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Ben Jones
Ben Jones, UK Lawyer
Category: Law
Satisfied Customers: 49834
Experience:  Qualified Solicitor - Please start your question with 'For Ben Jones'
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I was called into a meeting today to discuss my performance

Customer Question

I was called into a meeting today to discuss my performance and why I sometimes miss deadlines and I was told that I was no longer required and that I was going to be fired but please bear in mind I am the only person within the company that can do the role. There was no warning that this was the case and as far as I was concerned only my performance was going to be questioned. Please correct me if I am wrong but shouldn't they have told me 48 hours prior to the meeting is that they were intending to fire me therefore they have broken the law. Also I fought my case and they will let me know today whether they will fire me there and then with 1 months pay notice and if they require me to work anytime within that month they will expect me to again I think this is wrong because they would have terminated my contract and in effect are only paying my wages in lieu . Also they are intending to employee someone else to conduct my role with additional work but the majority of their role will be the same as mine again correct me if I am wrong but aren't they legally obliged to offer employees who currently work for the company to apply for the role before seeking external candidates thanks in advance for your feedback for your information I am a qualified accountant
Submitted: 1 year ago.
Category: Law
Customer: replied 1 year ago.
Posted by JustAnswer at customer's request) Hello. I would like to request the following Expert Service(s) from you: Live Phone Call. Let me know if you need more information, or send me the service offer(s) so we can proceed.
Customer: replied 1 year ago.
Please note I have my meeting today at noon therefore I need to know if legally I am obliged to attend by 9:00am and also whether I have good case to sue them for unfair dismissal
Expert:  Ben Jones replied 1 year ago.

Hello, my name is***** am a qualified lawyer and I will be assisting you with your question today.

Expert:  Ben Jones replied 1 year ago.

Hi there. How long have you worked there for please?

Customer: replied 1 year ago.
It will be 2 years on 27th October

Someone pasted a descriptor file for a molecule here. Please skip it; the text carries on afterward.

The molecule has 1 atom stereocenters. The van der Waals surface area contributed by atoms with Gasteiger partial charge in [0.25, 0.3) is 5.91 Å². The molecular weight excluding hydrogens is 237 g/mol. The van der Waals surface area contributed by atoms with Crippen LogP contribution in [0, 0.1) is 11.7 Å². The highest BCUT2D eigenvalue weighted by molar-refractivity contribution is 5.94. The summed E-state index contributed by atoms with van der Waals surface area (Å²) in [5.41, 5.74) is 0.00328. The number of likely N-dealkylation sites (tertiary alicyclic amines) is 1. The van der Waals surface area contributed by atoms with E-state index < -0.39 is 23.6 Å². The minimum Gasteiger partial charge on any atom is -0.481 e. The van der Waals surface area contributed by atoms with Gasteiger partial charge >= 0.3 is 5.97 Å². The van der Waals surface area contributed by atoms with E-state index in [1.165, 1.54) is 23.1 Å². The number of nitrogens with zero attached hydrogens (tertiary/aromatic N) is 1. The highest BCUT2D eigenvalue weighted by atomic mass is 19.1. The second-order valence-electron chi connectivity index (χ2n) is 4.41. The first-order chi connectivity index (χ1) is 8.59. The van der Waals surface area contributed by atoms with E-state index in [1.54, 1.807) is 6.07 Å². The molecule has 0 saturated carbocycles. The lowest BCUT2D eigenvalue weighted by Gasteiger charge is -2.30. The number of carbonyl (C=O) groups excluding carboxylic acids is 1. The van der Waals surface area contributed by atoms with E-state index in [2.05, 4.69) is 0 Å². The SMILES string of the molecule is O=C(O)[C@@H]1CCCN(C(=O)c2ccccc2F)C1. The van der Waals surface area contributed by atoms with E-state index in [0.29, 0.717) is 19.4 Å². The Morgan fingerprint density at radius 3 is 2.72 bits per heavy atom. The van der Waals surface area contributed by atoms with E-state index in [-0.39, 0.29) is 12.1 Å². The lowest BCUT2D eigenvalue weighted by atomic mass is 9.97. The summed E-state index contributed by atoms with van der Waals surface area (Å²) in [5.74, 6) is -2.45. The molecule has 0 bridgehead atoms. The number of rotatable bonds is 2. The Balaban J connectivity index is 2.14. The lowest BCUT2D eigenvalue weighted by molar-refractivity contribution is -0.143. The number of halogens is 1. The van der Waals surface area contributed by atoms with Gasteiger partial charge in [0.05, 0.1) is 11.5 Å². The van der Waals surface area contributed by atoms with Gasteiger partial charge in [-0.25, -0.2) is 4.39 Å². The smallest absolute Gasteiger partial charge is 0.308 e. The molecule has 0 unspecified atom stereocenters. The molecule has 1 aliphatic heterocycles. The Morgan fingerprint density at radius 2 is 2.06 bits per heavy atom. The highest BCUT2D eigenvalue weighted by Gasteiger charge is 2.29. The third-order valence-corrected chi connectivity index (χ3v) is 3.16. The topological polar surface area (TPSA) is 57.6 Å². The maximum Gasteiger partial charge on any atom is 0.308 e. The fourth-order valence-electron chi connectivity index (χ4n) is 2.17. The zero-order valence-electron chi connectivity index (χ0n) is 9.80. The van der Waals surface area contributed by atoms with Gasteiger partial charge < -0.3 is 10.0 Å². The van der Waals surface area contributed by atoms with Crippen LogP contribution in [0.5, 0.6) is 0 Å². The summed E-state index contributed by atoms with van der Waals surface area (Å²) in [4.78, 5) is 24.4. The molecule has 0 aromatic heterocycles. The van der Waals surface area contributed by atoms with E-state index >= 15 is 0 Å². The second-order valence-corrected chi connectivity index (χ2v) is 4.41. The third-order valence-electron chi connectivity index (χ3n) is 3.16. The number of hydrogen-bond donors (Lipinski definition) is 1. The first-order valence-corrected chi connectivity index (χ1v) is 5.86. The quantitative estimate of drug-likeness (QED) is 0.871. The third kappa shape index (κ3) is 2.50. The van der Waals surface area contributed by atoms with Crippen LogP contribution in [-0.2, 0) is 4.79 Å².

Expert:  Ben Jones replied 1 year ago.

OK, thank you for your response. I will review the relevant information and laws and will get back to you shortly. There is no need to wait here as you will receive an email when I have responded. Also, please do not responded to this message as it will just push your question to the back of the queue and you may experience unnecessary delays. Thank you.

Expert:  Ben Jones replied 1 year ago.

The issue for you here is that if you have been continuously employed at your place of work for less than 2 years then your employment rights will unfortunately be somewhat limited. Most importantly, you will not be protected against unfair dismissal. This means that your employer can dismiss you for more or less any reason, and without following a fair procedure, as long as their decision is not based on discriminatory grounds (i.e. because of gender, race, religion, age, a disability, sexual orientation, etc.) or because you were trying to assert any of your statutory rights (e.g. requesting maternity/paternity leave, etc.). I see no evidence of discrimination here though.

So it is entirely possible for them to dismiss for reasons that are untrue or no reason at all and they are not in any way obliged to follow a fair procedure such as giving you minimum notice or allowing you to defend yourself.

If the dismissal had nothing to do with any of the above exceptions then you would not be able to challenge it and your only protection would be if you were not paid your contractual notice period, because unless you were dismissed for gross misconduct, you would be entitled to receive your contractual notice period. Your employer would either have to allow you to work that notice period and pay you as normal, or they will have to pay you in lieu of notice. If you have a month's notice period then even if they let you working, at the end of it you would still not have sufficient service to be able to challenge this.

I'm sorry if this is not necessarily the answer you were hoping for, however I do have a duty to be honest and explain the law as it actually stands. This does mean delivering bad news from time to time. I hope you understand and would be happy to provide any further clarification if needed. If you are still satisfied with the level of service you have received I would be grateful if you could please take a second to leave a positive rating by selecting 3, 4 or 5 starts at the top of the page. Thank you

Expert:  Ben Jones replied 1 year ago.

Hello, I see you have read my response to your query. If this has answered your question please take a second to leave a positive rating by selecting 3, 4 or 5 stars from the top of the page. I spend a lot of time and effort answering individual queries and I am not credited for my time until you leave your rating. If you still need further help please get back to me on here and I will assist as best as I can. Many thanks.

Expert:  Ben Jones replied 1 year ago.

Hello, do you need any further assistance or are you happy with the above response? Look forward to hearing from you.